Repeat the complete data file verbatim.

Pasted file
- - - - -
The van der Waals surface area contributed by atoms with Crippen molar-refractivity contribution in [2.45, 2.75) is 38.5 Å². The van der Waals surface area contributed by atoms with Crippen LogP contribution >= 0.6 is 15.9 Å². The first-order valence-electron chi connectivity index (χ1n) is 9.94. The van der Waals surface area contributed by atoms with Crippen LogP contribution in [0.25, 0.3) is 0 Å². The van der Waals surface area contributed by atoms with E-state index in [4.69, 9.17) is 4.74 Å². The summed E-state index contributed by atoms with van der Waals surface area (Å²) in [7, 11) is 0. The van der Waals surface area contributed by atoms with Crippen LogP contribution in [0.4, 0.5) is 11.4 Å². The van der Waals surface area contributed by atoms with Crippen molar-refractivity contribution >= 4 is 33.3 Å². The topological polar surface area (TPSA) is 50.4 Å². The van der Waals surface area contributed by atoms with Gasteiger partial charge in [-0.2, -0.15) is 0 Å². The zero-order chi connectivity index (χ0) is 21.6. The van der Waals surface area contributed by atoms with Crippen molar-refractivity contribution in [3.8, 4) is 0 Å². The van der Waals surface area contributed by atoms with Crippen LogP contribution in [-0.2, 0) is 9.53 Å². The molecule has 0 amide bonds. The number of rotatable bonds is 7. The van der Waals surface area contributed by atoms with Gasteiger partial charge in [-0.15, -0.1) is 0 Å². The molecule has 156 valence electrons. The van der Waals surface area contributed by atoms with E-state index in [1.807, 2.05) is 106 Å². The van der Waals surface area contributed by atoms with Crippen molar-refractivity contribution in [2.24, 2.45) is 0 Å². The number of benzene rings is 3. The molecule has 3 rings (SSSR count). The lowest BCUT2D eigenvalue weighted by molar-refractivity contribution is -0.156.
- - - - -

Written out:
The van der Waals surface area contributed by atoms with Crippen molar-refractivity contribution in [2.45, 2.75) is 38.5 Å². The van der Waals surface area contributed by atoms with Crippen LogP contribution >= 0.6 is 15.9 Å². The first-order valence-electron chi connectivity index (χ1n) is 9.94. The van der Waals surface area contributed by atoms with Crippen LogP contribution in [0.25, 0.3) is 0 Å². The van der Waals surface area contributed by atoms with E-state index in [4.69, 9.17) is 4.74 Å². The summed E-state index contributed by atoms with van der Waals surface area (Å²) in [7, 11) is 0. The van der Waals surface area contributed by atoms with Crippen LogP contribution in [0.4, 0.5) is 11.4 Å². The van der Waals surface area contributed by atoms with Crippen molar-refractivity contribution >= 4 is 33.3 Å². The topological polar surface area (TPSA) is 50.4 Å². The van der Waals surface area contributed by atoms with Gasteiger partial charge in [-0.2, -0.15) is 0 Å². The zero-order chi connectivity index (χ0) is 21.6. The van der Waals surface area contributed by atoms with Crippen molar-refractivity contribution in [3.8, 4) is 0 Å². The van der Waals surface area contributed by atoms with Crippen LogP contribution in [-0.2, 0) is 9.53 Å². The molecule has 0 amide bonds. The number of rotatable bonds is 7. The van der Waals surface area contributed by atoms with Gasteiger partial charge in [-0.15, -0.1) is 0 Å². The molecule has 156 valence electrons. The van der Waals surface area contributed by atoms with E-state index in [1.807, 2.05) is 106 Å². The van der Waals surface area contributed by atoms with Crippen molar-refractivity contribution in [2.24, 2.45) is 0 Å². The number of benzene rings is 3. The molecule has 3 rings (SSSR count). The lowest BCUT2D eigenvalue weighted by molar-refractivity contribution is -0.156.